Homesickness is often dismissed as a childish emotion associated with kids leaving home for the first time. While it is a common experience, it isn’t childish or foolish to be homesick. During this pandemic, the yearning for home has been felt more intensely as travel restrictions made home and loved ones more distant than ever before. Whether you’ve lived in Hong Kong for 20 years or two years, the long spell away from home and loved ones overseas – and the uncertainty of when that reunion would take place – can be difficult.

When homesickness begets bigger problems:
Some psychologists view homesickness as a “mini-grief”, in the sense that, like the experience of losing a loved one, there is an element of separation, albeit temporary, which can feel like a loss of control. Like grief, intense homesickness may manifest as sadness, social withdrawal, appetite changes, sleep disturbances, anxiety, and poor concentration. People who are homesick may feel so much distress that it affects their ability to function in daily life.

The word “homesickness” entered the English lexicon in the 1750s. However, it has been commonly observed long before that in military history. Alexander the Great, for instance, retreated from India in 327 B.C. partly because his men were too homesick to continue. 

While homesickness is a manifestation of one’s deep love for family, it also carries a perception of failure or weakness. Today, homesickness has been seen as an opportunity cost. If a student is too homesick to study at a university far from home, they may lose their educational opportunity and potentially diminish their job prospects. Some students may suffer in silence because of the fear and shame of failing parental expectations.

In Hong Kong today, some expats face the dilemma of staying on in a lucrative job or a promising career path, or going back to their home countries for good. For some, the fear of failure comes from not being able to finish a contract or realise a career goal. Suffering spouses may start resenting their partners whose jobs led them to relocate here, leading to relationship disruptions. The stress of the fifth wave in Hong Kong – panic buying, threat of child separations, and school suspensions – simply add to the yearning for familiarity and the security offered by extended family support systems that are not available to them in Hong Kong, especially when many countries have moved on from the pandemic. This may lead to feelings of depression or anxiety for some people.

Other than jumping on a flight today, what can one do to manage homesickness?

Acknowledge your feelings

  • It’s okay to feel homesick. It’s okay to feel sad and cry.
  • However, be mindful of negative coping strategies. Excessive rumination or constantly thinking about it may feed anxiety and cause sleep disturbances. Some may also choose to suppress reminders of home or avoid home triggers (for example, socialising with people from your home country), which may not be helpful as well.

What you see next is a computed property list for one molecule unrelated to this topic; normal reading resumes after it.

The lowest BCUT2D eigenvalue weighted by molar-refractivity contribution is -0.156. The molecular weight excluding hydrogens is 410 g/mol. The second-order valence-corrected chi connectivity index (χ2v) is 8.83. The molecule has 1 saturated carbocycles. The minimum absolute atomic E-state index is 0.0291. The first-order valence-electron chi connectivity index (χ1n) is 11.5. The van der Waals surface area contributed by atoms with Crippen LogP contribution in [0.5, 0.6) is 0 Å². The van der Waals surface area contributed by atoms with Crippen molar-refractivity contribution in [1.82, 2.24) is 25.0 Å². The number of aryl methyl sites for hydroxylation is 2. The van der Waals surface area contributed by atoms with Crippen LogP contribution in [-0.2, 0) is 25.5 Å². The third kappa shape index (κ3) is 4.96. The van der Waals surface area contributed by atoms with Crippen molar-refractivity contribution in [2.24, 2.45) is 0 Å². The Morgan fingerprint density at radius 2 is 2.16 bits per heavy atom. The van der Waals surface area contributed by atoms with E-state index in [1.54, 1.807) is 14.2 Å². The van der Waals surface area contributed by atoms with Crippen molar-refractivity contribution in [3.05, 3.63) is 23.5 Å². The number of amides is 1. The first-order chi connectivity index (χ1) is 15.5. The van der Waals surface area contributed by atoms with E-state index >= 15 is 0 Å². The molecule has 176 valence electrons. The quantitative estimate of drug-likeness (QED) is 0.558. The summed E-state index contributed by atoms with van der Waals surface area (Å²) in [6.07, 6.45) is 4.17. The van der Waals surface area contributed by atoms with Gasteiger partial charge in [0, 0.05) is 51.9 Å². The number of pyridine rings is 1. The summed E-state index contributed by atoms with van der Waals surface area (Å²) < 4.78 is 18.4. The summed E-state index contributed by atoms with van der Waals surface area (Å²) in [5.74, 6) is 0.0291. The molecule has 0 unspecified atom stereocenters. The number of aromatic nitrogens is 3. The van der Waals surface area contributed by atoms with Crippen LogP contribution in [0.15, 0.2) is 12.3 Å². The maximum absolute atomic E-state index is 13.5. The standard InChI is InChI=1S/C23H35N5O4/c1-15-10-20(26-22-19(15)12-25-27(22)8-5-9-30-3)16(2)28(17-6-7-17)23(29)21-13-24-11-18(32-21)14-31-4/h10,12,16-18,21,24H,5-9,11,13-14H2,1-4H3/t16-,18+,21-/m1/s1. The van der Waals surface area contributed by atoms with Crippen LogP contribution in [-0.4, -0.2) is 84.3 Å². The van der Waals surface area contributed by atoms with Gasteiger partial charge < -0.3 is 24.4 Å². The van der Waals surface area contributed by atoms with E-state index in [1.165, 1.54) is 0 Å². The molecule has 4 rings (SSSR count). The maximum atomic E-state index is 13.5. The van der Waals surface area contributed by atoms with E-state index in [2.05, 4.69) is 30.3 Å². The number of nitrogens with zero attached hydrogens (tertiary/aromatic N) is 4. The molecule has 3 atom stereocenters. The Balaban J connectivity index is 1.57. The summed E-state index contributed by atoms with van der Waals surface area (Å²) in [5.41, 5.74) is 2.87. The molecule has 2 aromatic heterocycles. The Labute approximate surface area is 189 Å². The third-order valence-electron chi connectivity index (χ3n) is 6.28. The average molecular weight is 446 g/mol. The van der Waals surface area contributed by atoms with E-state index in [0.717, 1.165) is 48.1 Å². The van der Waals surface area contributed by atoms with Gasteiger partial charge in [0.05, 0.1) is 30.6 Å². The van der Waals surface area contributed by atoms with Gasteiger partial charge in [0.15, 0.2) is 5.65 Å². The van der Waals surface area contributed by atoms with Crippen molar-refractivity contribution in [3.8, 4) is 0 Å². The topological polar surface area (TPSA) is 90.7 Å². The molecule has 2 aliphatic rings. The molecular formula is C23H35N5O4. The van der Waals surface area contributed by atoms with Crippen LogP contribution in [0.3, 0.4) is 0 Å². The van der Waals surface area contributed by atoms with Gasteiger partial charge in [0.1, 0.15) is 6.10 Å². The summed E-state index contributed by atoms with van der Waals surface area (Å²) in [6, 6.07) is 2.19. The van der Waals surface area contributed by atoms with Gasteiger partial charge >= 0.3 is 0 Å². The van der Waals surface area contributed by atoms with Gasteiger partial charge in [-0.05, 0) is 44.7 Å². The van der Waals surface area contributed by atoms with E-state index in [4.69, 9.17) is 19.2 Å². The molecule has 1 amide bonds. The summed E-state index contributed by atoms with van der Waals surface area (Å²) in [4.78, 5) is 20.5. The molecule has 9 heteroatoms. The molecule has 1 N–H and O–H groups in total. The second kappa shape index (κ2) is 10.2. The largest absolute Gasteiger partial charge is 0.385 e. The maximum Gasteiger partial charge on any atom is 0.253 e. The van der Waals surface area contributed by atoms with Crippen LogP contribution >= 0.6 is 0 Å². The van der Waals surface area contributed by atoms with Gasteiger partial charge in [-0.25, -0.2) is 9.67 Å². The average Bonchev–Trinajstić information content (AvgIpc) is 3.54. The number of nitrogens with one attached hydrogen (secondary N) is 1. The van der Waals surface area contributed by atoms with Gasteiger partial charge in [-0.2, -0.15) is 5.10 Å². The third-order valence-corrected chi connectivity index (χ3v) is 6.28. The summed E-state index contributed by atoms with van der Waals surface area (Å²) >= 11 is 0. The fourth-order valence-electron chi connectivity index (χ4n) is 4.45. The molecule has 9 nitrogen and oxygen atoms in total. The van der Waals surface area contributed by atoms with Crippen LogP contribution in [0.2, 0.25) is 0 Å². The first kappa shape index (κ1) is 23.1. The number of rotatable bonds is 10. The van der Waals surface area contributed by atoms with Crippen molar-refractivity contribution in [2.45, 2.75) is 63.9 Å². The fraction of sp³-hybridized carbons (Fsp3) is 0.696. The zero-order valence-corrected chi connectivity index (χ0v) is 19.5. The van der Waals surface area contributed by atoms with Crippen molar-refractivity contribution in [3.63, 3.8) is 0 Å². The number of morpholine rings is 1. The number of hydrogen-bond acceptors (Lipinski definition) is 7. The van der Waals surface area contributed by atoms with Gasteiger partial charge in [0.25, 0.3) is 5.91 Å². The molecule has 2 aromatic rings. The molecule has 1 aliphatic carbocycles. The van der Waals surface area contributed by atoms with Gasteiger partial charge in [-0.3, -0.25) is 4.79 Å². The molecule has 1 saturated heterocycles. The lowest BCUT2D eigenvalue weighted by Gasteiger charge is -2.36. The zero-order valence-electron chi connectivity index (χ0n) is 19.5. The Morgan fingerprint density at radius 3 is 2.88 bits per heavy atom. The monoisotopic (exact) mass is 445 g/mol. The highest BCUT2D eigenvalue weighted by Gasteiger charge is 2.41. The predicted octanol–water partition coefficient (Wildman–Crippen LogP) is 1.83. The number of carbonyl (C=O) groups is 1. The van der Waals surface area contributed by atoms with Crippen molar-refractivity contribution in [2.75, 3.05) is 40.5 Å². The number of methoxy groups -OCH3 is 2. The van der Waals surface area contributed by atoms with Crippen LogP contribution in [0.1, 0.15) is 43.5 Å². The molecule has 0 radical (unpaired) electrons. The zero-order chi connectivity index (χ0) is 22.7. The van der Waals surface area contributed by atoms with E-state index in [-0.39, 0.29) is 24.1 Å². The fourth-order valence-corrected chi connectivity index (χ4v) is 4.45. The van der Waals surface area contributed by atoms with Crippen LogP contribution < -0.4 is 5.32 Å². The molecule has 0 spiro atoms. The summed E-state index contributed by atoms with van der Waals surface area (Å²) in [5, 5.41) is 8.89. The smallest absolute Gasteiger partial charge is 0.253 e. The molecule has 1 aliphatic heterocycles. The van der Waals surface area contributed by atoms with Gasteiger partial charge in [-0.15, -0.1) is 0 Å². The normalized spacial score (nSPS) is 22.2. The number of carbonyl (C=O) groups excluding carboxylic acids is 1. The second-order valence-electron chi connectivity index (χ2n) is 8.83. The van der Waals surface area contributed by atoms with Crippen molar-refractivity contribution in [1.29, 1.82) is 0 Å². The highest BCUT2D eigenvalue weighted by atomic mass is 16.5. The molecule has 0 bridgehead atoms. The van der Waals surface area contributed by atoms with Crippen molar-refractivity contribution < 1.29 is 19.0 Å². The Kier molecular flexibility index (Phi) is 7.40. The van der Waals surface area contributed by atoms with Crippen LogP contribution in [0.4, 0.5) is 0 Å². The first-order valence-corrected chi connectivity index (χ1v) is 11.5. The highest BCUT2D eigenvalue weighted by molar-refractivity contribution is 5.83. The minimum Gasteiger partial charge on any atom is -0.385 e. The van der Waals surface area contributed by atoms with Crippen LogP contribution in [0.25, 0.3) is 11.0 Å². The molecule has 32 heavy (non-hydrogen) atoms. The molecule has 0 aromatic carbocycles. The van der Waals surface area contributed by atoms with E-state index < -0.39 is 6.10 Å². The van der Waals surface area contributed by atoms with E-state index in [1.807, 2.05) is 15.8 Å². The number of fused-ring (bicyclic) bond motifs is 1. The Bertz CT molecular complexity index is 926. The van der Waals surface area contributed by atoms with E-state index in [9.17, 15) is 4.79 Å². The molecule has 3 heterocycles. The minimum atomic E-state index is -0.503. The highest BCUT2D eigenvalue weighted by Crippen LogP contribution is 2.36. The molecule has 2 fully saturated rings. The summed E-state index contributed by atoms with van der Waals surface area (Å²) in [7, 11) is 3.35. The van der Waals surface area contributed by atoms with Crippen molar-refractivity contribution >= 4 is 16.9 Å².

Accept the uncontrollable

We could get frustrated about the ever-changing travel rules in Hong Kong, but these policies are simply beyond our control. Like in grief, there’s a need to come to terms with the current reality.

  • Strengthen the supportive forces around you — friends, office colleagues, a parent group, etc.
  • Practice self-care. Be kind to yourself. Find time to relax, meditate, and do something that’s enjoyable. 
  • Stay connected with family and friends overseas. Set aside a certain day/time for each loved one. Do something together virtually – cooking a family recipe with mom on FaceTime, watching a Netflix movie at the same time.

Revise the narrative

Now that your time in Hong Kong has stretched, use it to your advantage.

  • Be active, learn something new. This could be the time to learn Cantonese or embrace a new hobby. You could also expand your knowledge of Hong Kong by picking an MTR stop to explore or visit once-crowded spots like the Big Buddha or Tai O (whilst following current safety measures).
  • Lend a hand to many charities that need volunteers and get a broader perspective of Hong Kong society. 
  • Clarify your core values to plan your long-term personal and career goals.

Everyone copes differently with homesickness. Should you feel that you need help coping, please don’t hesitate to seek the help of the AMindset team.


1. Stroebe, M., Schut, H., & Nauta, M. H. (2016). Is homesickness a mini-grief? Development of a dual process model. Clinical Psychological Science, 4(2), 344–358.

2. Matt, S. (2007). You can’t go home again: Homesickness and nostalgia in US history. Journal of American History, 94(2), 469-497.

3. Strauss, A. (2003). Alexander: The military campaign. In J. Roisman (Ed.), Brill’s Companion to Alexander the Great(131-157). Brill.


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Heda Bayron

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